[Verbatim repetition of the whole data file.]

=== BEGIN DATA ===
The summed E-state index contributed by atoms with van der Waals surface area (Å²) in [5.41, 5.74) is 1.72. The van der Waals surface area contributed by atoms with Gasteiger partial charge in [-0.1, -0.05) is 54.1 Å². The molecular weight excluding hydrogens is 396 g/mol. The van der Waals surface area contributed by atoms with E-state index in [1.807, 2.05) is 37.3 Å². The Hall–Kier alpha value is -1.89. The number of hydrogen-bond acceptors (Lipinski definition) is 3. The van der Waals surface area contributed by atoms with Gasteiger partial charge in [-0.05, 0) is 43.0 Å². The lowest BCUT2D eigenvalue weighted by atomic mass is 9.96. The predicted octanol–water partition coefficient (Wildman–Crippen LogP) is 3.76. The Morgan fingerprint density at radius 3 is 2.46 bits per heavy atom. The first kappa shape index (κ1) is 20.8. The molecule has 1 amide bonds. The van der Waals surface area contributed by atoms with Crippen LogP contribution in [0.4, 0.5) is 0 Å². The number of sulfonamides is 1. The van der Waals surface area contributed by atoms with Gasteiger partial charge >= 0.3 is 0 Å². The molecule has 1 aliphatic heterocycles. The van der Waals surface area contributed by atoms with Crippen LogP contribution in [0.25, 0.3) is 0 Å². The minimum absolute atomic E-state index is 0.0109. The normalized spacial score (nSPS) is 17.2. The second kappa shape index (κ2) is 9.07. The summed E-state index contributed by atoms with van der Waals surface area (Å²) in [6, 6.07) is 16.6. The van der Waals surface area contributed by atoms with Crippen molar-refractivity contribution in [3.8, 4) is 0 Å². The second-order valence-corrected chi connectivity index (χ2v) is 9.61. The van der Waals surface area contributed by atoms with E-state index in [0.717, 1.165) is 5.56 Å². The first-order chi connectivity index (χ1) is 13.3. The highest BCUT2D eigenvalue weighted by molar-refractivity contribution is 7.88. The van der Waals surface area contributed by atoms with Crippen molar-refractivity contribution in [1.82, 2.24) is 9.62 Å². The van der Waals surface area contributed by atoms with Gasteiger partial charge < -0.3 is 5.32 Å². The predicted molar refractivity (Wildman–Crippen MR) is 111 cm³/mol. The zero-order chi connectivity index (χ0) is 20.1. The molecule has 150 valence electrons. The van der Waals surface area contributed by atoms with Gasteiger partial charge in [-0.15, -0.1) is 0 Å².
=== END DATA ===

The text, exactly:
The summed E-state index contributed by atoms with van der Waals surface area (Å²) in [5.41, 5.74) is 1.72. The van der Waals surface area contributed by atoms with Gasteiger partial charge in [-0.1, -0.05) is 54.1 Å². The molecular weight excluding hydrogens is 396 g/mol. The van der Waals surface area contributed by atoms with E-state index in [1.807, 2.05) is 37.3 Å². The Hall–Kier alpha value is -1.89. The number of hydrogen-bond acceptors (Lipinski definition) is 3. The van der Waals surface area contributed by atoms with Gasteiger partial charge in [-0.05, 0) is 43.0 Å². The lowest BCUT2D eigenvalue weighted by atomic mass is 9.96. The predicted octanol–water partition coefficient (Wildman–Crippen LogP) is 3.76. The Morgan fingerprint density at radius 3 is 2.46 bits per heavy atom. The first kappa shape index (κ1) is 20.8. The molecule has 1 amide bonds. The van der Waals surface area contributed by atoms with Crippen LogP contribution in [0.4, 0.5) is 0 Å². The number of sulfonamides is 1. The van der Waals surface area contributed by atoms with Gasteiger partial charge >= 0.3 is 0 Å². The molecule has 1 aliphatic heterocycles. The van der Waals surface area contributed by atoms with Crippen LogP contribution in [0.25, 0.3) is 0 Å². The minimum absolute atomic E-state index is 0.0109. The normalized spacial score (nSPS) is 17.2. The second kappa shape index (κ2) is 9.07. The summed E-state index contributed by atoms with van der Waals surface area (Å²) in [6, 6.07) is 16.6. The van der Waals surface area contributed by atoms with Crippen molar-refractivity contribution in [3.8, 4) is 0 Å². The second-order valence-corrected chi connectivity index (χ2v) is 9.61. The van der Waals surface area contributed by atoms with E-state index in [0.717, 1.165) is 5.56 Å². The first-order chi connectivity index (χ1) is 13.3. The highest BCUT2D eigenvalue weighted by molar-refractivity contribution is 7.88. The van der Waals surface area contributed by atoms with Crippen molar-refractivity contribution in [1.82, 2.24) is 9.62 Å². The van der Waals surface area contributed by atoms with Gasteiger partial charge < -0.3 is 5.32 Å². The predicted molar refractivity (Wildman–Crippen MR) is 111 cm³/mol. The zero-order chi connectivity index (χ0) is 20.1. The molecule has 150 valence electrons. The van der Waals surface area contributed by atoms with Gasteiger partial charge in [-0.15, -0.1) is 0 Å².